In December 1937, the Japanese Imperial Army entered Nanking. Nanking was China’s capital city at that time. The Japanese Army then proceeded to brutally murder 300,000 people, both civilians and soldiers. What followed was six weeks of horrific killing and raping; this became known as the Rape of Nanking. The period signified the distinctly worst massacre during the era of World War II. Neither the European nor the Pacific areas of war had ever witnessed anything so terrible and on such a vast scale.
During the course of the massacre, much extreme violence occurred. Not only were people murdered, women and girls were raped, and pregnant women were raped before having their foetuses cut out from their stomachs. There were even reports of people being buried or burned alive: “Chinese at Nanking (now known as Nanjing) are being buried alive by grinning Japanese troops who are competing with each other to invent new and more horrible ways to kill Chinese whom they regarded as sub-human.”
This research project is going to consist of three main areas. I wish to explore the reasons for The Rape of Nanking taking place. For this section I plan to research the sequence of events that led up to the atrocity of December 1937. Following this I will explore the actual massacre and how the violence reached its peak. Finally, I wish to ascertain how the Japanese Army was led in their actions, and how the attacks were finally brought to an end.
In carrying out my research I plan on spending some time in the library searching for relevant literature on the subject of the Nanking Massacre. Additionally, I will spend a significant amount of time on the internet, finding credible and informative sources. The information on the web is vast and relatively easy to locate. Another advantage of internet research is that it provides access to some books that have been out of print for some time. I have found a particularly useful piece of video on YouTube, which contains a great deal of information about the Rape of Nanking. Although uncomfortable and disturbing to watch, the documentary shows photographs that were taken at the time of the massacre. Photographic evidence provides a profound insight into the events of the time. Moreover, while it is arguable that photos can be misleading in some contexts, they are fairly reliable in terms of not being biased or based on exaggerated memories.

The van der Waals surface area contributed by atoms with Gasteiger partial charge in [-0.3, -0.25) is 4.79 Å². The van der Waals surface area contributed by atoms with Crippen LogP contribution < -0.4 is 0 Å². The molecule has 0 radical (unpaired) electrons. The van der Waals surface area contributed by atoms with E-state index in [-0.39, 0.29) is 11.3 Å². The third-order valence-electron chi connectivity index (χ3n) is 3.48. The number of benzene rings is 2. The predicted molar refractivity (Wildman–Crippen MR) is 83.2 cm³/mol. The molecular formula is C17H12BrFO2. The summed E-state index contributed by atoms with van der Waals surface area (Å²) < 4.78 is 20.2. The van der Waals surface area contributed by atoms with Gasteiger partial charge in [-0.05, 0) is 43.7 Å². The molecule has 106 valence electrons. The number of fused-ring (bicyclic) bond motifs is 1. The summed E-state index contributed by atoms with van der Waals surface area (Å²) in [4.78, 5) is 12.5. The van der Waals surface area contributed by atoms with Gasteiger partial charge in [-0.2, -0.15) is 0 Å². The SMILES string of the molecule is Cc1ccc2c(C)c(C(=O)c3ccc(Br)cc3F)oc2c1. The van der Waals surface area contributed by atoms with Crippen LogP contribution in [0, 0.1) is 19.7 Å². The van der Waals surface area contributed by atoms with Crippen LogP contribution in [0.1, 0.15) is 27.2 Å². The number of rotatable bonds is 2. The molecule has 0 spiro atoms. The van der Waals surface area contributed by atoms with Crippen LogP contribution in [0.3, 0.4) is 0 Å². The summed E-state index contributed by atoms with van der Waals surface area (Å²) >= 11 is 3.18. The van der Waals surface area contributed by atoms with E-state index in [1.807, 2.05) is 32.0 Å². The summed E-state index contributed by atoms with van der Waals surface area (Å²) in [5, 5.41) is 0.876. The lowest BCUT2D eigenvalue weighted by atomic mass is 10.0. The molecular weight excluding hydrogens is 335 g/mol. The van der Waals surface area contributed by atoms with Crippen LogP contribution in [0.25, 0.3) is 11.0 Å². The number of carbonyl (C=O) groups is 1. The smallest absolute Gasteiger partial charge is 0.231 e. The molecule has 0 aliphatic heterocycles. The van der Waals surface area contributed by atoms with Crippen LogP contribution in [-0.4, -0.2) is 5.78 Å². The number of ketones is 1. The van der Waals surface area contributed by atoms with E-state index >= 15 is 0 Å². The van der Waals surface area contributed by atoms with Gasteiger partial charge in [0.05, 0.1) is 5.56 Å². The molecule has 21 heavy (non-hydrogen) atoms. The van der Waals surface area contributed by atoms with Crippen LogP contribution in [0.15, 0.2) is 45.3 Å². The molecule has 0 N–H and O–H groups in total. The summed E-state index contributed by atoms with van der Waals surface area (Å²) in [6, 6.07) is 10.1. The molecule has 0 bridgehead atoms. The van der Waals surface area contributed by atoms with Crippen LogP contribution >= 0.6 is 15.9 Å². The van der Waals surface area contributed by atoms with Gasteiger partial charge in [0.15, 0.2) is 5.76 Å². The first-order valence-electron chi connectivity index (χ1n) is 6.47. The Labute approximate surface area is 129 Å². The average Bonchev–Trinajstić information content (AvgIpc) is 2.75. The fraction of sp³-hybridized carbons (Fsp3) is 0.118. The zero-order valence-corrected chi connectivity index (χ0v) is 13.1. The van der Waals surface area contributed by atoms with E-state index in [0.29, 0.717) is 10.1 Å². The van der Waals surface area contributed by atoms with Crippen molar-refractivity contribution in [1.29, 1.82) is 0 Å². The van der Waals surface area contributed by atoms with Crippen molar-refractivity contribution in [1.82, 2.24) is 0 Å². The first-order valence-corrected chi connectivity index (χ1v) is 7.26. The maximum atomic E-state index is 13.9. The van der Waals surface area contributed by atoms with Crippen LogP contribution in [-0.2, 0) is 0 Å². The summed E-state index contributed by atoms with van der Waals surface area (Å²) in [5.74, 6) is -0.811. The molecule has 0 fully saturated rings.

So far I have identified four main sources that I think will be useful in executing this research project. As I work through these sources and the information contained within them, I am starting to notice where the cracks are in my knowledge of the topic, in addition to the research subject itself. I will continue to search for further resources with which to fill in the gaps.
My next stage in completing the research paper is to begin to cross reference the various sources, and also to construct a time line; in other words, I need to sort the information into a more user friendly order.
“Rape of Nanking Part I Atrocities in Asia Nanjing Massacre.” YouTube. 23 May 2011.
“The Nanking Massacre.” Gendercide. 24 May 2011.
“The Rape of Nanking.” The History Place. 24 May 2011.
“The Rape of Nanking or Nanjing Massacre.” Nanking-Massacre. 24 May 2011.